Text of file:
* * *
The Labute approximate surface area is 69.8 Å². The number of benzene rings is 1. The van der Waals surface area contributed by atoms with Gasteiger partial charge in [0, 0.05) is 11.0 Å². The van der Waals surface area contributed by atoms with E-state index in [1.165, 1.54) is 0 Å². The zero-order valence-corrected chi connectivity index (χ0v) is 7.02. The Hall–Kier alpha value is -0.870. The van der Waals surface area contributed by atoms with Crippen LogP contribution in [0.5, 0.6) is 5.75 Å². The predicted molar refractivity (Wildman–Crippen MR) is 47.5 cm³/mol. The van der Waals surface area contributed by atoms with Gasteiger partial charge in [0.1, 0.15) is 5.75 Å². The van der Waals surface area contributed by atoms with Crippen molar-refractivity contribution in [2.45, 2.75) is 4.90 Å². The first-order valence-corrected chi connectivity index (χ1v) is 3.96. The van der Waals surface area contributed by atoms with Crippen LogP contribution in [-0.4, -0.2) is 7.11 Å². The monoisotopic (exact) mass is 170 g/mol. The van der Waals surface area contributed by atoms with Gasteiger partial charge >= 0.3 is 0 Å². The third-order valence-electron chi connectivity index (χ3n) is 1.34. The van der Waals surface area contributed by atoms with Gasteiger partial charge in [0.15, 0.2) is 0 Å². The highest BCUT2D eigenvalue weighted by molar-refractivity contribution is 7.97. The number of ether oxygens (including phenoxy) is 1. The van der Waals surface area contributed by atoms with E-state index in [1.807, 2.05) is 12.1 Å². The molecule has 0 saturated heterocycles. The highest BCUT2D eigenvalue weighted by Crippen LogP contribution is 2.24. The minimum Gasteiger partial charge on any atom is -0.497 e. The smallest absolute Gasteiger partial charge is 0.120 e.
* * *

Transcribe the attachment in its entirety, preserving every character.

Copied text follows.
The Labute approximate surface area is 69.8 Å². The number of benzene rings is 1. The van der Waals surface area contributed by atoms with Gasteiger partial charge in [0, 0.05) is 11.0 Å². The van der Waals surface area contributed by atoms with E-state index in [1.165, 1.54) is 0 Å². The zero-order valence-corrected chi connectivity index (χ0v) is 7.02. The Hall–Kier alpha value is -0.870. The van der Waals surface area contributed by atoms with Crippen LogP contribution in [0.5, 0.6) is 5.75 Å². The predicted molar refractivity (Wildman–Crippen MR) is 47.5 cm³/mol. The van der Waals surface area contributed by atoms with Gasteiger partial charge in [0.1, 0.15) is 5.75 Å². The van der Waals surface area contributed by atoms with Crippen molar-refractivity contribution in [2.45, 2.75) is 4.90 Å². The first-order valence-corrected chi connectivity index (χ1v) is 3.96. The van der Waals surface area contributed by atoms with Crippen LogP contribution in [-0.4, -0.2) is 7.11 Å². The monoisotopic (exact) mass is 170 g/mol. The van der Waals surface area contributed by atoms with Gasteiger partial charge >= 0.3 is 0 Å². The third-order valence-electron chi connectivity index (χ3n) is 1.34. The van der Waals surface area contributed by atoms with Gasteiger partial charge in [0.15, 0.2) is 0 Å². The highest BCUT2D eigenvalue weighted by molar-refractivity contribution is 7.97. The number of ether oxygens (including phenoxy) is 1. The van der Waals surface area contributed by atoms with E-state index in [1.807, 2.05) is 12.1 Å². The molecule has 0 saturated heterocycles. The highest BCUT2D eigenvalue weighted by Crippen LogP contribution is 2.24. The minimum Gasteiger partial charge on any atom is -0.497 e. The smallest absolute Gasteiger partial charge is 0.120 e.